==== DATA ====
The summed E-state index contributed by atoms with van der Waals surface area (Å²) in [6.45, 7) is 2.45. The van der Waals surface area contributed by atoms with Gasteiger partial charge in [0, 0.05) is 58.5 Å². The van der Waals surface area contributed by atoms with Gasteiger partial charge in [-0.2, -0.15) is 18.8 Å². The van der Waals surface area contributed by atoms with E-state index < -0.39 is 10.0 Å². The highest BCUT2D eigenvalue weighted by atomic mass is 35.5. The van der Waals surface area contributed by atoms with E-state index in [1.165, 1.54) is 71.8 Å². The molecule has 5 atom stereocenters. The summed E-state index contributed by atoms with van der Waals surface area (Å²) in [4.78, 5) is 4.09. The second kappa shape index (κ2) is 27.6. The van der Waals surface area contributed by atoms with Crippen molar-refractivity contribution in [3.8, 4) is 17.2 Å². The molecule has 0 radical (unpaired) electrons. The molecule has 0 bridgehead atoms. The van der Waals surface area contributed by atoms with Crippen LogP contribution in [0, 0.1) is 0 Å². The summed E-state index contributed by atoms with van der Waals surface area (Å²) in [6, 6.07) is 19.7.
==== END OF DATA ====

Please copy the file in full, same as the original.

The summed E-state index contributed by atoms with van der Waals surface area (Å²) in [6.45, 7) is 2.45. The van der Waals surface area contributed by atoms with Gasteiger partial charge in [0, 0.05) is 58.5 Å². The van der Waals surface area contributed by atoms with Gasteiger partial charge in [-0.2, -0.15) is 18.8 Å². The van der Waals surface area contributed by atoms with E-state index < -0.39 is 10.0 Å². The highest BCUT2D eigenvalue weighted by atomic mass is 35.5. The van der Waals surface area contributed by atoms with E-state index in [1.165, 1.54) is 71.8 Å². The molecule has 5 atom stereocenters. The summed E-state index contributed by atoms with van der Waals surface area (Å²) in [4.78, 5) is 4.09. The second kappa shape index (κ2) is 27.6. The van der Waals surface area contributed by atoms with Crippen molar-refractivity contribution in [3.8, 4) is 17.2 Å². The molecule has 0 radical (unpaired) electrons. The molecule has 0 bridgehead atoms. The van der Waals surface area contributed by atoms with Crippen LogP contribution in [0, 0.1) is 0 Å². The summed E-state index contributed by atoms with van der Waals surface area (Å²) in [6, 6.07) is 19.7.